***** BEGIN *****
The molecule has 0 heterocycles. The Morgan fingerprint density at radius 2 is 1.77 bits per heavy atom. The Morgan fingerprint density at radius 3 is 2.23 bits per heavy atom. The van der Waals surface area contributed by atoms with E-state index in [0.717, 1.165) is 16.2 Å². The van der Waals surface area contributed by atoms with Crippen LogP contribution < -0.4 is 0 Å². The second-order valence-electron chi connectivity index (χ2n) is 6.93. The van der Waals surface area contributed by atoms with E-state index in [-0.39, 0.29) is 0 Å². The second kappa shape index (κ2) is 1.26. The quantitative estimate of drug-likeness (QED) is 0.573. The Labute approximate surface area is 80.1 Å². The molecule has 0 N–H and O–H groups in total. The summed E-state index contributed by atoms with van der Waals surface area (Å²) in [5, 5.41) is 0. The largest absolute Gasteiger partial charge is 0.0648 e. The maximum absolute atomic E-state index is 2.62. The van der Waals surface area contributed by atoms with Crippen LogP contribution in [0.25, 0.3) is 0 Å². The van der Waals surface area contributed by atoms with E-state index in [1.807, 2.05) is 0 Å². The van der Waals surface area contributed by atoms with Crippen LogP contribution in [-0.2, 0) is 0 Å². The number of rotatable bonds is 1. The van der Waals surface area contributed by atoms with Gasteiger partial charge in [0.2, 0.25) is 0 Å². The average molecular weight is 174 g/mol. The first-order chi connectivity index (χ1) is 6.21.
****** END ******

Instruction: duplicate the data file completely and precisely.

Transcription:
The molecule has 0 heterocycles. The Morgan fingerprint density at radius 2 is 1.77 bits per heavy atom. The Morgan fingerprint density at radius 3 is 2.23 bits per heavy atom. The van der Waals surface area contributed by atoms with E-state index in [0.717, 1.165) is 16.2 Å². The van der Waals surface area contributed by atoms with Crippen LogP contribution < -0.4 is 0 Å². The second-order valence-electron chi connectivity index (χ2n) is 6.93. The van der Waals surface area contributed by atoms with E-state index in [-0.39, 0.29) is 0 Å². The second kappa shape index (κ2) is 1.26. The quantitative estimate of drug-likeness (QED) is 0.573. The Labute approximate surface area is 80.1 Å². The molecule has 0 N–H and O–H groups in total. The summed E-state index contributed by atoms with van der Waals surface area (Å²) in [5, 5.41) is 0. The largest absolute Gasteiger partial charge is 0.0648 e. The maximum absolute atomic E-state index is 2.62. The van der Waals surface area contributed by atoms with Crippen LogP contribution in [0.25, 0.3) is 0 Å². The van der Waals surface area contributed by atoms with E-state index in [1.807, 2.05) is 0 Å². The van der Waals surface area contributed by atoms with Crippen LogP contribution in [-0.2, 0) is 0 Å². The number of rotatable bonds is 1. The van der Waals surface area contributed by atoms with Gasteiger partial charge in [0.2, 0.25) is 0 Å². The average molecular weight is 174 g/mol. The first-order chi connectivity index (χ1) is 6.21.